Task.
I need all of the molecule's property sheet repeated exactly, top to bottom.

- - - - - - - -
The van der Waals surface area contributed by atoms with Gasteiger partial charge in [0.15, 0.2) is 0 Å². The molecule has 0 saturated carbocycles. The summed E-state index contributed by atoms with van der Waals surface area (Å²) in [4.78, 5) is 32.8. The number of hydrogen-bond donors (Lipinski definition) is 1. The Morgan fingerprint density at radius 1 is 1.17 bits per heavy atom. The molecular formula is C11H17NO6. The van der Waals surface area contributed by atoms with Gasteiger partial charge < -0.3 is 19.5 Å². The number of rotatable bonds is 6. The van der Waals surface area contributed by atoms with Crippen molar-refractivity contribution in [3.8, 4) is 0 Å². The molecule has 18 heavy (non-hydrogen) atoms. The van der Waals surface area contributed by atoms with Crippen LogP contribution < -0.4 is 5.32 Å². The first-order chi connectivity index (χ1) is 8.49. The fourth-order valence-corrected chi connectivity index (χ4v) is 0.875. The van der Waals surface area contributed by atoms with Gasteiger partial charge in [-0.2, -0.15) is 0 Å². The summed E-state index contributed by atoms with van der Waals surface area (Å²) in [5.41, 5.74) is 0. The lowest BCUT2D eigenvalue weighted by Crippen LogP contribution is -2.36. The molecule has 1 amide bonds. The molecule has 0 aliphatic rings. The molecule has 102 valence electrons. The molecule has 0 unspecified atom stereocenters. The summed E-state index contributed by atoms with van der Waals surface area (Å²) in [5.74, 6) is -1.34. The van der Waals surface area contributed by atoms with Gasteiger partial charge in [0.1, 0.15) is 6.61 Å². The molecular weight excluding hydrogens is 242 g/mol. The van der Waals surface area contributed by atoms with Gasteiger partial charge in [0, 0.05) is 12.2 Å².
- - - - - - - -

The van der Waals surface area contributed by atoms with Gasteiger partial charge in [0.15, 0.2) is 0 Å². The molecule has 0 saturated carbocycles. The summed E-state index contributed by atoms with van der Waals surface area (Å²) in [4.78, 5) is 32.8. The number of hydrogen-bond donors (Lipinski definition) is 1. The Morgan fingerprint density at radius 1 is 1.17 bits per heavy atom. The molecular formula is C11H17NO6. The van der Waals surface area contributed by atoms with Gasteiger partial charge < -0.3 is 19.5 Å². The number of rotatable bonds is 6. The van der Waals surface area contributed by atoms with Crippen molar-refractivity contribution in [3.8, 4) is 0 Å². The molecule has 18 heavy (non-hydrogen) atoms. The van der Waals surface area contributed by atoms with Crippen LogP contribution < -0.4 is 5.32 Å². The first-order chi connectivity index (χ1) is 8.49. The fourth-order valence-corrected chi connectivity index (χ4v) is 0.875. The van der Waals surface area contributed by atoms with Gasteiger partial charge in [-0.2, -0.15) is 0 Å². The summed E-state index contributed by atoms with van der Waals surface area (Å²) in [5.41, 5.74) is 0. The lowest BCUT2D eigenvalue weighted by Crippen LogP contribution is -2.36. The molecule has 1 amide bonds. The molecule has 0 aliphatic rings. The molecule has 102 valence electrons. The molecule has 0 unspecified atom stereocenters. The summed E-state index contributed by atoms with van der Waals surface area (Å²) in [5.74, 6) is -1.34. The van der Waals surface area contributed by atoms with Gasteiger partial charge in [0.1, 0.15) is 6.61 Å². The molecular weight excluding hydrogens is 242 g/mol. The van der Waals surface area contributed by atoms with Gasteiger partial charge in [0, 0.05) is 12.2 Å².